THE APOSTASY of deputies could deal fatal blows to democracy. Possibly, only very few would have realised that if there were one state that fell victim to apostates, it is none other than Cyprus.
Yes, we Cypriots are the victims of the apostasy of 1965 in Greece, when a few members of parliament defected from Enosis Kentrou, the party of George Papandreou (1888-1968), diminishing public order in the process. The consequences of this apostasy were cataclysmic for Cyprus because between 1965 and ’67 the ground was prepared for the military coup by which the junta took power. Let us just look at the sequence of historic events: the Turkish invasion was sparked by the July 15 military coup, which was ordered by Brigadier Ioannides who was the product of the Papadopoulos dictatorship, which came into being in 1967 as a result of the apostasy of 1965.
In Cyprus the most serious case of apostasy is that of DIKO deputy Zacharias Koulias who in 2011, completely disregarding his party, voted for the then EDEK chief Yiannakis Omirou as president of the House instead of the leader of his own party, Marios Garoyian. What should be driven into the mind of Koulias, and every prospective apostate, is that people (the overwhelming majority at least) do not vote for them because they are enchanted by their charm but for the principles of the party they represent. If Koulias stood for election as an independent, he would not just be crushed, he would be obliterated and this explains his haste to return to DIKO.
Of course it is fair for a deputy to disagree with the policy of his party, as long as he resigns and surrenders his parliamentary seat to his party. This is the only honourable course in such cases.
The incident with Koulias in 2011 developed into comedy-farce and constituted an insult not only to his party but to the suffering Cypriot people. DIKO had reacted as any other party in Europe would have done, expelling Koulias, whom it dismissed as a “traitor, an apostate with deficient political ethics”.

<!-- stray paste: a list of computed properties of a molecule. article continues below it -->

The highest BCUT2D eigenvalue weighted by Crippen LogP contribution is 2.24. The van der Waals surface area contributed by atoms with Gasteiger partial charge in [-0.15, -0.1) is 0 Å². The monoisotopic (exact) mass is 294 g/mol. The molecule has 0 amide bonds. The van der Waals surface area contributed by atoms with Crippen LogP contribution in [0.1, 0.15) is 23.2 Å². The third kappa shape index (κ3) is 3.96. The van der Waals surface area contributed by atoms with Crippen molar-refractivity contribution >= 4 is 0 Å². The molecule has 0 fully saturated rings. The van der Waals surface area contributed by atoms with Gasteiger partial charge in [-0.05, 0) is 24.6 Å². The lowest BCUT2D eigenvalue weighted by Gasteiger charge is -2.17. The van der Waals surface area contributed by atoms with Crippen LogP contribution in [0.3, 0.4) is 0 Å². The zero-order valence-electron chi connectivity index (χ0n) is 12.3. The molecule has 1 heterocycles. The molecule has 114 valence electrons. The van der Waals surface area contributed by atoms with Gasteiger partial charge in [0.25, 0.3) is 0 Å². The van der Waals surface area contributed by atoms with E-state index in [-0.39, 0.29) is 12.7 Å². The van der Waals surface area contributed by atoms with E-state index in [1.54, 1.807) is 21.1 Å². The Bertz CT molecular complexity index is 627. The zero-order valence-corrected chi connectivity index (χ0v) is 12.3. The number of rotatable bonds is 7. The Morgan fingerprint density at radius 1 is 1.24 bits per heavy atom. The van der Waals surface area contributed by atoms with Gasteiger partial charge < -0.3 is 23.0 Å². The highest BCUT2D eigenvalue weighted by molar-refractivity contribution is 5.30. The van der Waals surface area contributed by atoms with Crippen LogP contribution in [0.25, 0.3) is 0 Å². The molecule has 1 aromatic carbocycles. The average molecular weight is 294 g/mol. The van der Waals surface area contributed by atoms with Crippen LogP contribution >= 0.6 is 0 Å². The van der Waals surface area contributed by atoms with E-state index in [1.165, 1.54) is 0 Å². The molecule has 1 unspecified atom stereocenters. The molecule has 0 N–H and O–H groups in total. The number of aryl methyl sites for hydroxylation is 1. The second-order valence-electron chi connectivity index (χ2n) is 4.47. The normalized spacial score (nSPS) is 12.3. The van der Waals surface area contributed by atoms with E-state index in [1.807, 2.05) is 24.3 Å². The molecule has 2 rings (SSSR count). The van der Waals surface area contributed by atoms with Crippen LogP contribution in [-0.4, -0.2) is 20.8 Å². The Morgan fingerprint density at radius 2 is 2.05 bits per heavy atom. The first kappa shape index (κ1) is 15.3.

In giving the reasoning for its decision, DIKO said “in no democratic country in the world and in no polity based on popular sovereignty, political morality and ethics that ensures respect for institutions, can apostasy find political, legal or moral backing.” This position was unprecedented, historic, renaissance-like and revitalising. Well done to DIKO. But despite the fact that in 2011 DIKO sent Koulias to Kingdom come, the DIKO of 2016 has been transformed from the fiery persecutor of Koulias to the Pool of Siloam from which the “traitor, apostate, immoral” Koulias emerges perfectly pure, innocent, immaculate and secures his re-entry into the party without conditions to stand as a parliamentary candidate in May’s elections.
This schizophrenic behaviour of DIKO is probably down to some mega-rusfeti, which should not surprise given that DIKO has always been the Leviathan of rusfeti, protecting all the world’s rusfeti practitioners regardless of the monstrosities they have committed, as long as they promote the high interests of the party.
Koulias’ reaction to DIKO’s decision to expel him in 2011 revealed his contempt for democratic conventions. His first pompous statement – “I do not recognise Marios Garoyian as leader of DIKO” – contains elements of party indiscipline, intolerance, Bonapartism and arrogance. There’s is no issue of whether Koulias recognises Mr A or Mr B as the leader of the party because the leader is elected by the party and every deputy is obliged to respect its decision. Nobody has assigned Koulias the responsibility of deciding on recognition and non-recognition.
And what can one say about his other statement at the time? “They want to take the flag from me. I will keep the flag and send them the flag-pole.” Koulias, with his phallic innuendo, shows that he not only disrespects his colleagues that disagree with him but also insults them with ‘diplomatic’ tact.
How can the offended deputies now be by Koulias’ side and everything smell of roses? How can the DIKO leadership offend thousands of its supporters by including Koulias’ name on its election ticket? These questions explain, to an extent at least, why so many leading DIKO members will not be standing in May’s elections.
In finishing, I would like to refer to what the former US President Ronald Reagan said in an interview with CNN, giving the impression that he could have based his thinking on Cyprus’ experience. He told CNN: “It has been said that politics is the second oldest profession. I have learned that it bears a striking resemblance to the first.”
George Koumoullis is an economist and social scientist